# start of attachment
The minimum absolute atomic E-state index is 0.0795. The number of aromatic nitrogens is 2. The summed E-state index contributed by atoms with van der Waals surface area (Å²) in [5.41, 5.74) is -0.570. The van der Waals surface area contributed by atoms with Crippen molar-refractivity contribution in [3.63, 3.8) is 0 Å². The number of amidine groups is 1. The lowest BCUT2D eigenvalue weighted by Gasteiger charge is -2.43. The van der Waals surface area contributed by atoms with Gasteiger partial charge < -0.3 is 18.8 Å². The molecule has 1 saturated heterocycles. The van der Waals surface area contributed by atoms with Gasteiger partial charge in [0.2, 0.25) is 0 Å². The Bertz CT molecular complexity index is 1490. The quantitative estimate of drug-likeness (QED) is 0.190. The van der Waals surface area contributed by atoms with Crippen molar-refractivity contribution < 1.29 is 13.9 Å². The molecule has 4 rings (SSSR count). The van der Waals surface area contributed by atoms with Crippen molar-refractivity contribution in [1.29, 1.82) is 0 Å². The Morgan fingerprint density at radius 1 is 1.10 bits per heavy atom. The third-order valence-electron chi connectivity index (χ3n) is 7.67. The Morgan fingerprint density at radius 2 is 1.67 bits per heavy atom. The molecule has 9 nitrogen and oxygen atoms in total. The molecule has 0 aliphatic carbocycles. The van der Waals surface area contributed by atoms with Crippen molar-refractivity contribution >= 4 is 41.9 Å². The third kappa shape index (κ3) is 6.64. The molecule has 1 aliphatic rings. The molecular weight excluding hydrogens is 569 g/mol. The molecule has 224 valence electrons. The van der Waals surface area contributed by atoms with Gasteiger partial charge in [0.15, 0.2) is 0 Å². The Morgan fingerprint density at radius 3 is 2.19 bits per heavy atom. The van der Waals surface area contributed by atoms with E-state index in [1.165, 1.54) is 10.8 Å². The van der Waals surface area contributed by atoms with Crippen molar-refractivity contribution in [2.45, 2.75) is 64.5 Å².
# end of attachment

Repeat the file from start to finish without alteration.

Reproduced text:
The minimum absolute atomic E-state index is 0.0795. The number of aromatic nitrogens is 2. The summed E-state index contributed by atoms with van der Waals surface area (Å²) in [5.41, 5.74) is -0.570. The van der Waals surface area contributed by atoms with Crippen molar-refractivity contribution in [3.63, 3.8) is 0 Å². The number of amidine groups is 1. The lowest BCUT2D eigenvalue weighted by Gasteiger charge is -2.43. The van der Waals surface area contributed by atoms with Gasteiger partial charge < -0.3 is 18.8 Å². The molecule has 1 saturated heterocycles. The van der Waals surface area contributed by atoms with Gasteiger partial charge in [0.2, 0.25) is 0 Å². The Bertz CT molecular complexity index is 1490. The quantitative estimate of drug-likeness (QED) is 0.190. The van der Waals surface area contributed by atoms with Crippen molar-refractivity contribution < 1.29 is 13.9 Å². The molecule has 4 rings (SSSR count). The van der Waals surface area contributed by atoms with Crippen molar-refractivity contribution in [1.29, 1.82) is 0 Å². The Morgan fingerprint density at radius 1 is 1.10 bits per heavy atom. The third-order valence-electron chi connectivity index (χ3n) is 7.67. The Morgan fingerprint density at radius 2 is 1.67 bits per heavy atom. The molecule has 9 nitrogen and oxygen atoms in total. The molecule has 0 aliphatic carbocycles. The van der Waals surface area contributed by atoms with Crippen molar-refractivity contribution >= 4 is 41.9 Å². The third kappa shape index (κ3) is 6.64. The molecule has 1 aliphatic rings. The molecular weight excluding hydrogens is 569 g/mol. The molecule has 224 valence electrons. The van der Waals surface area contributed by atoms with Gasteiger partial charge in [0.15, 0.2) is 0 Å². The Morgan fingerprint density at radius 3 is 2.19 bits per heavy atom. The van der Waals surface area contributed by atoms with E-state index in [1.165, 1.54) is 10.8 Å². The van der Waals surface area contributed by atoms with Crippen molar-refractivity contribution in [2.45, 2.75) is 64.5 Å².